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Hot Senescence Box

MicroRNA gene regulates lifespan

New findings connect aging and cancer

Tumor-suppressor gene plays key role in aging


Arch Senescence Box

Basics Senescence Box

What is cellular senescence?

Why is cellular senescence important?

How is senescence related to aging?

How is senescence related to longevity determination?

How is senescence related to diseases of aging?


Learn Senescence Box

Future Research

Weblinks

Books

References

 


Senescence Header
Normal CellsMost human cells can only reproduce a limited number of times in laboratory cultures before they lose the ability to divide. Known as replicative senescence, this characteristic of cells is thought to provide a safeguard against cancer. Unfortunately, as lifespan increases (as it has done in humans), the benefits of senescence can be overshadowed by its consequences. Those consequences are most closely associated with senescent cells themselves, which are compromised biologically compared to normal, non-senescent cells.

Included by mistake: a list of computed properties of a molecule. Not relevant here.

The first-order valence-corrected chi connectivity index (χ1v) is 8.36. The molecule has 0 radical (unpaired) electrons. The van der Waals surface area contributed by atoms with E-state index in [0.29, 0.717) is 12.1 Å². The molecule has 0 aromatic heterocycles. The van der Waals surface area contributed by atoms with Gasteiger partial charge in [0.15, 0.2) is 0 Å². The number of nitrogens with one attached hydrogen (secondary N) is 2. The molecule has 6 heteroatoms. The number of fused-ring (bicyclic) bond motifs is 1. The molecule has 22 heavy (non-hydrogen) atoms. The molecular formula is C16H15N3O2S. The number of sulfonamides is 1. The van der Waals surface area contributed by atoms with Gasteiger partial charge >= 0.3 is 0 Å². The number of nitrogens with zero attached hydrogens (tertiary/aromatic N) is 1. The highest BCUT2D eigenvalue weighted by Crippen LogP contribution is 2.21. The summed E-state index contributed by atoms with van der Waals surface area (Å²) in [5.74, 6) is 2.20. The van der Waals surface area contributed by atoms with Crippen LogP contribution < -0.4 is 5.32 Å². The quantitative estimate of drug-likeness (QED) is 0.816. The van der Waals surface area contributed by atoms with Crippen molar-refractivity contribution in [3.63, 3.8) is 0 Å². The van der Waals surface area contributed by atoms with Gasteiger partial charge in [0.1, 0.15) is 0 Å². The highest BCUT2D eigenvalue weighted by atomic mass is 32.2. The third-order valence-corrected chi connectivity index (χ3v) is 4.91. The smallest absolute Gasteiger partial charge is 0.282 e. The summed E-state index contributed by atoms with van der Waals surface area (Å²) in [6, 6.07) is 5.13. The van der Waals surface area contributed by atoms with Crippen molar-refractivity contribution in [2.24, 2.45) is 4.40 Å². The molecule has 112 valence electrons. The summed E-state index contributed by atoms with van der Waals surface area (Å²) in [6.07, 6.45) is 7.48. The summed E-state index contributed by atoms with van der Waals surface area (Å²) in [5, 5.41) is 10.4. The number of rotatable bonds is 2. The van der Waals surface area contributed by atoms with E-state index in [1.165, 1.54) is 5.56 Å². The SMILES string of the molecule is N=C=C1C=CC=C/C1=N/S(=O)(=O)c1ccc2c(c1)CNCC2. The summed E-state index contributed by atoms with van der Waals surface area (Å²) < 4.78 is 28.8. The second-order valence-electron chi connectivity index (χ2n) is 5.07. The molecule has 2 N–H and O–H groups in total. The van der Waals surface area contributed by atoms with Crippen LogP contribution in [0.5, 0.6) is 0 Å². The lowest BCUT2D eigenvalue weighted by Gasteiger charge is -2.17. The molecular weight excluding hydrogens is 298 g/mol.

Scientists are working hard to understand this apparent paradox. Some are studying the role of telomeres, while others are studying the role of specific genes, such as p16INK4a. And still others are investigating how senescence limits stem cell proliferation.

A thorough understanding of the Basics will be helpful to the layperson not familiar with this complex topic. This can be followed by a review of the exciting research taking place in labs all over the world. The most current research is described under the What’s Hot section, while older research can be found in the Archives.

 

Content on Infoaging is constantly reviewed and updated by leading researchers specializing in the biology of aging and the diseases of aging. For a list of our content experts, click here.

 


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